Everywhere clearings, drilling, waste water ponds for fracking. Thank God New York learned from the environmental disaster Pennsylvania experienced as a result of the unregulated fracking process.

Approaching Mifflin. The ridges which run all the way to Tennessee make this area a popular starting point for sailplanes on long distance flights.

The game: Calculate when to begin the descent to arrive at pattern altitude just as you arrive at the airport. A gentle on the ears, 250 foot per minute descent from 6,500' to a pattern altitude of 1,600' should be started about 20 minutes out. I wanted some extra altitude over these ridges and waited another 5 minutes or so to begin. Five minutes, plus the additional speed from a power on descent cut into 15 minutes thus and I ended up with a little extra altitude.

Fuel 10.1 gallons / 1.77 hrs = 5.7 gallons per hour @ ~2,450 rpm
Up until this point, dumping 5 gallon cans of auto fuel into the wings, I had never gotten an accurate measure on fuel consumption. My best guess was something a little over 6 gph in cruise. We landed with more than half our usable fuel. It was reassuring to know we hold about 4 hours at normal cruise, longer if we reduce power.

After refueling and a phone call to Charlotte ATC for the final OK to enter their Mode C airspace with an inoperative Mode C transponder we were off to our next stop at Shenandoah Regional in VA.

Entering the downwind leg for RWY 05 and Shenandoah Regional.

Another stop for fuel, again still more than half tanks but definitely time to stretch our legs and a snack of coffee cake Mom sent with us. Delicious! We also ran into a friend of mine Michael Godfrey fueling his Maule for a flight to the Delmar peninsula on a birding project. A brief visit and we were on our way.

Fuel 9.4 gal / 1.78 hours = 5.28 gph 
(What did I do differently? Maybe tanks not filled to 100%? Maybe better power from 100LL? Warmer, thinner air as we head south?)

Continuing south we cruised along in the smooth air on top of scattered cumulus clouds and increasing haze. 

Smith Mountain Reservoir

Shortly after passing Winston-Salem we began our descent towards Statesville, NC. Leaving our cool cruising altitude we arrived at the edge of the Mode C veil at 2,000 feet for the final 20 miles in a hot hazy and bumpy atmosphere to Lincolnton County Airport.  I contacted Charlotte Approach about 2 miles south of the Statesville airport but it wasn't until almost 11 miles later that they picked me up as a primary contact on their radar. 2,000 Feet above sea level is less than 1,000 above ground with some hills between us and the radar at Charlotte. As Lincolnton airport came into sight radar service was terminated, frequency change approved and we announced our approach to the pattern.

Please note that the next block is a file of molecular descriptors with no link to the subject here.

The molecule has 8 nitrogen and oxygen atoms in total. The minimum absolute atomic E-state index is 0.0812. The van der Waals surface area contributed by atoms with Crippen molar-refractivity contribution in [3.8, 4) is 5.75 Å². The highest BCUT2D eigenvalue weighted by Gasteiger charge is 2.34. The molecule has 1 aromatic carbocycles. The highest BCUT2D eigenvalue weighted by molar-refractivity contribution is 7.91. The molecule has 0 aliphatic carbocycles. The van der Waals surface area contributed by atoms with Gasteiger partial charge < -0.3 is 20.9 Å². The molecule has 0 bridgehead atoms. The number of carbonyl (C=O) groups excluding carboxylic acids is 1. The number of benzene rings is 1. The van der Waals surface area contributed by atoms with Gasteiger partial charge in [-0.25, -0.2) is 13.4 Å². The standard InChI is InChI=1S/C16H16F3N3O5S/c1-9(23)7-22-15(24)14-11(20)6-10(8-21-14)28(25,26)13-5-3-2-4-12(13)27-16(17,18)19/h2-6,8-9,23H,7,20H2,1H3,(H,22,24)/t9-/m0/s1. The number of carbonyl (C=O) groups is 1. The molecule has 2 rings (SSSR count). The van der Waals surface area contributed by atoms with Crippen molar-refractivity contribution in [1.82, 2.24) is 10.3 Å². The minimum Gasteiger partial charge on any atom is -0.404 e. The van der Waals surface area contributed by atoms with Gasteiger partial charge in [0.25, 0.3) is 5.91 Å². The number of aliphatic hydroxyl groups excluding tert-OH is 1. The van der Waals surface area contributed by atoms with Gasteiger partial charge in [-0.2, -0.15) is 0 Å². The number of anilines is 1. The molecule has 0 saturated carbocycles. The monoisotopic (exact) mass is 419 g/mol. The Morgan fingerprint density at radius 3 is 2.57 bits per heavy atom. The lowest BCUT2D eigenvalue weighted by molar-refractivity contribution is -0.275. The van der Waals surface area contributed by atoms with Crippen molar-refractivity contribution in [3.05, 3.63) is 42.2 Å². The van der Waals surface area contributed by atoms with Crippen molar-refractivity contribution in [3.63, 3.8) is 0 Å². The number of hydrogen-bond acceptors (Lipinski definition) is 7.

Lincolnton County

Nate, me, dad, Diane, Evelyn, Grace

Taxiing up to the ramp we could see my sister Diane and family waving from the terminal. 


(Next the return flight. Weather always makes things much more interesting!)

Sunday, June 7, 2015

Geneseo Fly-In Breakfast

No excuse or even a specific destination is needed to go flying, but having either of these does make it even more fun! Reviewing the list of upcoming events on last week I found there was a pancake breakfast this Sunday at the Warbird Museum in Geneseo. This would be a fun place to bring my dad.

The weather was perfect for the flight light south winds at the surface and only a slight headwind for the flight out. Taking off a little after 8, the air was smooth as glass for the cruise west at 4,500 feet. 

Auburn and Owasco Lake beyond

Me and Dad

Cayuga Lake

Seneca Falls with Finger Lake Regional Airport beyond

Canandaigua Lake 

The breakfast was a bit quieter than I expected. Nowhere near the crowds at Weedsport's every other week breakfast and only a fraction of the attendance at the Marcellus Fathers Day breakfast (coming up in a couple weeks)

Dining area in main hangar

Enjoying breakfast

After eating we walked around the hangar and looked at a half dozen aircraft in various stages of rebuilding. We also toured the Warbird Museum.


Scale P-51 (Stewart 51?)

I'll have to check out my reflection when no one with a camera is watching!

Beechcraft Super 18

DC-3 W7
This aircraft took part in the Invasion of Normandy

Pilot...Co-pilot...Hey! Where's mine?

W7 flew back to Europe to take part in the Return to Normandy ceremony last year.

Geneseo from the south

Montezuma Wildlife Refuge

Relaxing and enjoying the view

This guy flew into the window as I was taxiing out just a moment before I closed it for take-off. For the entire return flight it walked back and forth across the windscreen exiting the plane when I got out in Marcellus.

We had a nice flight and I was happy to have my dad along with me. 
(This flight was just a warm up for Dad and I when in two weeks we will take the Cessna to Charlotte, NC)